Sons of Yagbe'u Seyon
Five men known as sons of Yagbe'u Seyon ruled as nəgusä nägäst of the Ethiopian Empire in succession between 1295 and 1299. Their names were: Senfa Ared IV (1294–1295), Hezba Asgad (1295–1296), Qedma Asgad (1296–1297), Jin Asgad (1297–1298), and Saba Asgad (1298–1299). Though later tradition remembered them as sons of Yagbe'u Seyon, their actual relationship is not clear, though they did succeed him.
These five men ruled Ethiopia between Yagbe'u Seyon and Wedem Arad. Although all of the primary sources agree that Yagbe'u Seyon and Wedem Arad were sons of Yekuno Amlak, sources disagree about how these five are related to each other and the previous two Emperors. Both James Bruce and the traditions collected by Antoine d'Abbadie state that these were the sons of Yekuno Amlak, yet the oldest surviving list of Ethiopian kings lists four of these five (omitting Saba Asgad) without any mention of their filial relationship. The Gadla of Saint Basalota Mikael, however, does state that Qedma Asgad was the son of Yekuno Amlak.
Historians disagree over the situation that his successors experienced. Paul B. Henze states that Yagbe'u Seyon could not decide which of his sons should inherit his kingdom, and instructed that each would rule in turn for a year. Tadesse Tamrat, on the other hand, records that his reign was followed by dynastic confusion, during which each of his sons held the throne. E.A. Wallis Budge adds the tradition that Jin Asgad initiated the use of Amba Geshen as a royal prison for troublesome relatives of the Emperor, when he was forced to imprison his treacherous brother Saba Asgad; at the same time he imprisoned his other three brothers and his own sons in Amba Geshen.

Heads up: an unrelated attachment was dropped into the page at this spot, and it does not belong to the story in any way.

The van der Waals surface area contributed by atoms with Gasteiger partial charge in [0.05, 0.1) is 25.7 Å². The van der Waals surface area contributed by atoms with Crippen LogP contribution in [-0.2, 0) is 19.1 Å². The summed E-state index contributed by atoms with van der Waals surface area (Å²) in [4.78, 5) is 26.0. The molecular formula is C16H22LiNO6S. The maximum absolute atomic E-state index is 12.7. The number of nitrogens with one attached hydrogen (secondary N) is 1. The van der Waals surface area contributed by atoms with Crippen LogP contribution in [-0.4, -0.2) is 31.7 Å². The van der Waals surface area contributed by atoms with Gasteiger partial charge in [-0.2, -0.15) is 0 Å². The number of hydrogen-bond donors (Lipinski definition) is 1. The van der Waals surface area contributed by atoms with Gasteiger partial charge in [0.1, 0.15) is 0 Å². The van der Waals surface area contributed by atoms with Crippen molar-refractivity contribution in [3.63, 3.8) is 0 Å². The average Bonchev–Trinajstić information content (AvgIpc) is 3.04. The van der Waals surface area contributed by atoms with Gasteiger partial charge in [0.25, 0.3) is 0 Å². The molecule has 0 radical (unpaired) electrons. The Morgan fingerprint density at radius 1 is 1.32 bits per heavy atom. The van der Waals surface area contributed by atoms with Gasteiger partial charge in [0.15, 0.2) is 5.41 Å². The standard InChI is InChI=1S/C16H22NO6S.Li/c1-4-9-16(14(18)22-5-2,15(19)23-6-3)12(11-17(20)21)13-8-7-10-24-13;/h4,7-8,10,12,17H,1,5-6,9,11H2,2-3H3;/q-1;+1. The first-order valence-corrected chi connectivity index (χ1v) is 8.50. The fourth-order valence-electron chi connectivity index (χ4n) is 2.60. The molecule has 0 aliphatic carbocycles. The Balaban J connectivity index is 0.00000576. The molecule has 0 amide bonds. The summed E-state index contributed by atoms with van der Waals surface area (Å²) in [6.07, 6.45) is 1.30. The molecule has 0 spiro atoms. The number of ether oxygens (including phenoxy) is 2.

Whatever the situation truly was, it came to an end when Wedem Arad seized the throne.
- Taddesse Tamrat, "The Abbots of Dabra Hayq, 1248-1535," Journal of Ethiopian Studies, 8 (1970), pp. 92f and notes
- Paul B. Henze, Layers of Time, A History of Ethiopia (New York: Palgrave, 2000), p. 60.
- Taddesse Tamrat, Church and State in Ethiopia (Oxford: Clarendon Press, 1972), p. 72.
- E. A. Walis Budge, A History of Ethiopia: Nubia and Abyssinia, 1928 (Oosterhout, the Netherlands: Anthropological Publications, 1970), p. 287. According to G.W.B Huntingford, this information comes from the Jesuit historian Pedro Páez, who was told this story by Emperor Susenyos (The Historical Geography of Ethiopia [London: The British Academy, 1989], p. 75).
|Emperor of Ethiopia||Succeeded by